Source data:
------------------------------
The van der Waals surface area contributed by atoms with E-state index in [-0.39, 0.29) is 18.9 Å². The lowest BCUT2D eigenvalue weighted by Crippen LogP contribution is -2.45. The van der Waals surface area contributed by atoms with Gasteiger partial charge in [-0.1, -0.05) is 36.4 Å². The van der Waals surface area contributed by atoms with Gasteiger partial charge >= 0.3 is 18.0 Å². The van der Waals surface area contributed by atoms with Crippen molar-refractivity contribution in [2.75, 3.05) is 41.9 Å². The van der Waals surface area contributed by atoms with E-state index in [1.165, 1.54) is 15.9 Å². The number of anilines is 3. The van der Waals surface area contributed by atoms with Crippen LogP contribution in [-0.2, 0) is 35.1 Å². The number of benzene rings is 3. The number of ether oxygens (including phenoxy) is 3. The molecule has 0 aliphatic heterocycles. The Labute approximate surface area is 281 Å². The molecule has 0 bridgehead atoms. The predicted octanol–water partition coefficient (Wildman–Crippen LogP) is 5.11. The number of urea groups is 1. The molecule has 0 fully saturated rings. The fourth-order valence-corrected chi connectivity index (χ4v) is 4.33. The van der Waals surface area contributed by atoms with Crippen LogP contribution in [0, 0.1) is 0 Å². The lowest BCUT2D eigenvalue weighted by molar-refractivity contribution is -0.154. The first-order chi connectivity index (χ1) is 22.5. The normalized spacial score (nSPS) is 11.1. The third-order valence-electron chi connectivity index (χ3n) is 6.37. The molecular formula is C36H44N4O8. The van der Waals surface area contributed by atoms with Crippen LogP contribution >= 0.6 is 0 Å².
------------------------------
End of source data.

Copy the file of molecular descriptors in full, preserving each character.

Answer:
The van der Waals surface area contributed by atoms with E-state index in [-0.39, 0.29) is 18.9 Å². The lowest BCUT2D eigenvalue weighted by Crippen LogP contribution is -2.45. The van der Waals surface area contributed by atoms with Gasteiger partial charge in [-0.1, -0.05) is 36.4 Å². The van der Waals surface area contributed by atoms with Gasteiger partial charge >= 0.3 is 18.0 Å². The van der Waals surface area contributed by atoms with Crippen molar-refractivity contribution in [2.75, 3.05) is 41.9 Å². The van der Waals surface area contributed by atoms with E-state index in [1.165, 1.54) is 15.9 Å². The number of anilines is 3. The van der Waals surface area contributed by atoms with Crippen LogP contribution in [-0.2, 0) is 35.1 Å². The number of benzene rings is 3. The number of ether oxygens (including phenoxy) is 3. The molecule has 0 aliphatic heterocycles. The Labute approximate surface area is 281 Å². The molecule has 0 bridgehead atoms. The predicted octanol–water partition coefficient (Wildman–Crippen LogP) is 5.11. The number of urea groups is 1. The molecule has 0 fully saturated rings. The fourth-order valence-corrected chi connectivity index (χ4v) is 4.33. The van der Waals surface area contributed by atoms with Crippen LogP contribution in [0, 0.1) is 0 Å². The lowest BCUT2D eigenvalue weighted by molar-refractivity contribution is -0.154. The first-order chi connectivity index (χ1) is 22.5. The normalized spacial score (nSPS) is 11.1. The third-order valence-electron chi connectivity index (χ3n) is 6.37. The molecular formula is C36H44N4O8. The van der Waals surface area contributed by atoms with Crippen LogP contribution >= 0.6 is 0 Å².